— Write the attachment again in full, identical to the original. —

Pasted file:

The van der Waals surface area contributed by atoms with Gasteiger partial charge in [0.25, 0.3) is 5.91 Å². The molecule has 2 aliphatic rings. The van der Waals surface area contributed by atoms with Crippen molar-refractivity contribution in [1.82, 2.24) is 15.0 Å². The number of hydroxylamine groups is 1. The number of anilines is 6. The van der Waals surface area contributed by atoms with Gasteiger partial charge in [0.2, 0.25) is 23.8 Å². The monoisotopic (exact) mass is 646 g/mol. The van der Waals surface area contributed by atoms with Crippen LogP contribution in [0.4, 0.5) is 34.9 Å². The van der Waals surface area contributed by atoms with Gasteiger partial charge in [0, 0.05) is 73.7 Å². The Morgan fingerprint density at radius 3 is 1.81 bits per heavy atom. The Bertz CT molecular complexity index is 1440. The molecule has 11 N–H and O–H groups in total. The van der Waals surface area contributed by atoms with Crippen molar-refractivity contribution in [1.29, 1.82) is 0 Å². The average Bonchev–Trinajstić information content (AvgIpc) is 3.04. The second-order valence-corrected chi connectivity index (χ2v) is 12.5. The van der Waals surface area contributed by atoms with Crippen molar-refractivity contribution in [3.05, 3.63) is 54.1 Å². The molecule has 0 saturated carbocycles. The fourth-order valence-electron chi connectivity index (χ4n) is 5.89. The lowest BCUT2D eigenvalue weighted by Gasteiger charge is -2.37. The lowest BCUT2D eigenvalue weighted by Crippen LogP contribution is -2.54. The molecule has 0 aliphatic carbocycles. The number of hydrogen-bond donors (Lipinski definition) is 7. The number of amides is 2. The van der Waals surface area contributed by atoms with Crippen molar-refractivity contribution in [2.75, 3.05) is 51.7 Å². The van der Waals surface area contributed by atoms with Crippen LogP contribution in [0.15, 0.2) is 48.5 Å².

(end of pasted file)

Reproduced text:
The van der Waals surface area contributed by atoms with Gasteiger partial charge in [0.25, 0.3) is 5.91 Å². The molecule has 2 aliphatic rings. The van der Waals surface area contributed by atoms with Crippen molar-refractivity contribution in [1.82, 2.24) is 15.0 Å². The number of hydroxylamine groups is 1. The number of anilines is 6. The van der Waals surface area contributed by atoms with Gasteiger partial charge in [0.2, 0.25) is 23.8 Å². The monoisotopic (exact) mass is 646 g/mol. The van der Waals surface area contributed by atoms with Crippen LogP contribution in [0.4, 0.5) is 34.9 Å². The van der Waals surface area contributed by atoms with Gasteiger partial charge in [0, 0.05) is 73.7 Å². The Morgan fingerprint density at radius 3 is 1.81 bits per heavy atom. The Bertz CT molecular complexity index is 1440. The molecule has 11 N–H and O–H groups in total. The van der Waals surface area contributed by atoms with Crippen molar-refractivity contribution in [1.29, 1.82) is 0 Å². The average Bonchev–Trinajstić information content (AvgIpc) is 3.04. The second-order valence-corrected chi connectivity index (χ2v) is 12.5. The van der Waals surface area contributed by atoms with Crippen molar-refractivity contribution in [3.05, 3.63) is 54.1 Å². The molecule has 0 saturated carbocycles. The fourth-order valence-electron chi connectivity index (χ4n) is 5.89. The lowest BCUT2D eigenvalue weighted by Gasteiger charge is -2.37. The lowest BCUT2D eigenvalue weighted by Crippen LogP contribution is -2.54. The molecule has 0 aliphatic carbocycles. The number of hydrogen-bond donors (Lipinski definition) is 7. The number of amides is 2. The van der Waals surface area contributed by atoms with Crippen molar-refractivity contribution in [2.75, 3.05) is 51.7 Å². The van der Waals surface area contributed by atoms with Crippen LogP contribution in [0.15, 0.2) is 48.5 Å².